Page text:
**Average**: also called mean - the average of a set of values is the sum of the values divided by the number of values in the set. So the average of {1, 3, 5} is (1+3+5)/3=3.**Continuous**: something that is uninterrupted. A continuous medium doesn't come in little pieces, but fills space completely everywhere.**Correlation**: the degree to which a collection of random measurements change together. For example, many stock traders speculated that the stock market was correlated to the color on former Fed. Chairman Alan Greenspan's tie; they thought that the stock market prices would tend to go up if he wore one color tie, or down if he wore another. Both the tie he would pick and the direction of the stock market were random events, but knowing one would, according to this theory, give a strong indication of what the other would likely be.**Correlation Length**: How far away correlations reach. In the liquid-gas transition example, this corresponds to how big an island of non-uniform density can grow. Another example might be which sports team a community supports - say people like to support local teams. Then people living in the same area are likely to support the same team (their team preference is correlated). But there is a limit to "local"-ness. A team might not feel local for a community if that community is, say, 400 km away from the stadium. This radius of local-ness plays the role of a correlation length - in our model, communities are likely to support the same team if they are within around 400 km of each other.**Critical Exponent**: a parameter which describes how fast a quantity gets really big (diverges) as its temperature approaches the critical temperature.**Critical Opalescence**: a phenomenon associated with continuous (second order) phase transitions where large fluctuations in density develop over many size scales; these irregularities scatter light, so that a normally transparent fluid appears cloudy or milky at its critical point.**Critical Point**: For water: Mix of temperature and pressure at which difference between liquid and gas disappears (374 degrees deg;C, 218 atm). In general: when the natural length scale of correlations becomes infinite**Density**: mass (stuff, e.g. kilograms) per unit volume (e.g. cubic meters).- Discrete: occurring in individual, separate units or elements. Integers are discrete numbers (-1,0,1,2,3...). The stars appear as discrete balls of light.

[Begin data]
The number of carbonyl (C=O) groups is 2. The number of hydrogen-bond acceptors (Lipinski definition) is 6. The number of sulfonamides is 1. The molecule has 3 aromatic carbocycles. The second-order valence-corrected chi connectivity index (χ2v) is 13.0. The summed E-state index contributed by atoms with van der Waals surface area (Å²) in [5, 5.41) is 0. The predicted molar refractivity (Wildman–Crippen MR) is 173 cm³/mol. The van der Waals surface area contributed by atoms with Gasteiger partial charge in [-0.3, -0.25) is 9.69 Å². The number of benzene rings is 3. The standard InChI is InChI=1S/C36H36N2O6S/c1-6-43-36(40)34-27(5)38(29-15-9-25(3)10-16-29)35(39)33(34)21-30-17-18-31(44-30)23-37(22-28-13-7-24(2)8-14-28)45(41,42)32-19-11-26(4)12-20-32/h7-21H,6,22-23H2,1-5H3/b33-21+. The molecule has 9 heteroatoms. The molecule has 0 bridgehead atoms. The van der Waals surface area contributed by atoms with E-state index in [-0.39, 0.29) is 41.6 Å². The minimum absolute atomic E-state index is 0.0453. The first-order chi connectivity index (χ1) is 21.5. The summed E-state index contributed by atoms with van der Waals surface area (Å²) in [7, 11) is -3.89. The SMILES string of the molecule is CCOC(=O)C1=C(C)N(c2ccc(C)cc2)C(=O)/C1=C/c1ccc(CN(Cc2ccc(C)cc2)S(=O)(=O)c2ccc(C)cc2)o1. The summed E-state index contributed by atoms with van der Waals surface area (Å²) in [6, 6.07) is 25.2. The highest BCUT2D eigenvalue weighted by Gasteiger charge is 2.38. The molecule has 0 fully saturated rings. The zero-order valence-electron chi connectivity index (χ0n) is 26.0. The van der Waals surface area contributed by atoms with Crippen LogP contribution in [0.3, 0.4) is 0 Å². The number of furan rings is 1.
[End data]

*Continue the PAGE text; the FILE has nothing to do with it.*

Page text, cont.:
**Distribution**: by distribution, we mean the way the probability (likelihood) of encountering a certain outcome is spread among all of the outcomes. For example, flipping a coin is a random experiment, and is characterized by a uniform probability distribution over the possible outcomes (head or tails) because the probability (likelihood) of encountering either outcome is the same (50%). Two different coins have the same probability distribution; every coin flip has the same probability distribution. This doesn't mean that every outcome is the same; it only means that the likelihood of one outcome or the other is the same.**Fractality**: (see self similarity)**Medium**(plural:**media**): a region of space that may be characterized in a certain single, distinct way; usually, the context is that some*information is transferred through the medium*.**Order parameter**: thermodynamic function that is different in each phase and hence can be used to distinguish between them. "Order" refers to how the elements are arranged in a particular phase, and "parameter" is a (hopefully measurable!) quantity or variable.**Phase**: Think of a phase as a “flavor” of something. Water, for example, comes in several “flavors” – ice, liquid, and gas (steam). All three are made from the same thing (H2O), but they’re definitely different from one another in that they have different*properties*(for example, ice is hard, but you can walk through steam – different mechanical properties).**Phase Diagram**: a graphical tool which shows which phases are stable for any combination of temperature, pressure, and volume (more generally, for a set of thermodynamic variables). In this website, we used a phase diagram for water, and examined isotherms (constant temperature lines) in the pressure-volume plane.**Phase Transition**: a change between two or more phases in a material. Ice melting into water, rain condensing from vapor in the sky, gas in a fluorescent tube becoming and ionized plasma - these are all phase transitions. Some phase transitions are characterized by having both phases present and distinguishable in the same environment at the same time, and the phase transformation proceeds until enough energy has been exchanged (the latent heat) such that the pockets or islands of one phase eventually grow to include all of the available substance. This is a**first-order phase transition**, and characterizes the situation for melting or freezing ice and boiling or condensing water. Another situation is the**second order**or**continuous**transition, for which there is not a mixed-phase regime (and no latent heat); rather, the substance*smoothly*and uniformly transitions from one phase, say a supercritical phase, into a different phase (or phases), say liquid and gas.**Recursion**: the process or scheme of applying the same*algorithm*(set of instructions) over and over again. Recursion holds a prominent position in the computer programmer's toolkit, as well as that of the mathematician. It is kind of like a fractal approach to solving problems.**Reflection**: the bouncing of light off of an interface between two media.**Refraction**: the bending of light at an interface between two media.**Scale**: The scale refers to the size of something. Bacteria, ants, and humans live at different scales - different length scales, mass scales, and so on; a town of 10 000 and a city of 10 000 000 have different scales, too.**Scale Invariance**: See**statistical self similarity**.**Scattering**: when light is scattered, its path is interrupted, and it is redirected in many different directions - it "bounces" off of something. We see objects because light scatters off of them and into our eyes. The sky is blue because the atmosphere scatters blue end of the visible spectrum more strongly than it does the red end, as predicted by Rayleigh scattering theory.**Statistical Self Similarity**: (also, statistical fractality, statistical scale invariance) in our context, something with statistical self similarity has the property that as you change the scale you are looking at, micrometers or millimeters or meters or kilometers, statistical quantities stay the same. Imagine you're at a giant trash heap from a helicopter - from far away, the trash looks like a bunch of pieces of junk and specs of dirt, maybe with a certain distribution of sizes or colors. Now, you land your helicopter right in the trash heap! Up close, it looks kind of like it did far away - like a bunch of pieces of junk and specs of dirt. If the trash heap has statistical self similarity, then you should see about the same distribution of really big, medium big, small, and tiny pieces of trash that you did from the helicopter. Or maybe the same percentage of red-, green-, blue-, yellow-, mauve-, and cyan-colored junk. The point is that the trash heap doesn't look exactly the same up close or far away, but there's something about the statistics of its building blocks that is the same at different size scales.**Supercritical Phase**: the phase above the critical point. In the liquid-gas transition, the difference between the liquid and gas phases disappears in the supercritical ("above" critical) regime.**Ubiquitous**: appearing everywhere; omnipresent.**Uniform**: the same everywhere.**Universality**: applicability to all situations within a certain class. The critical exponents are the same for all members of a certain*universality class*, defined by generic parameters like dimension (2D, 3D) and number of components (i.e. density, a scalar quantity with one component, or a spin which might point in any spatial direction (say three components)). Aside from being amazing in its own right, universality is a useful property in that we are able to pick the simplest out of all the situations in the universality class and still get as much information as if we had picked any other situation.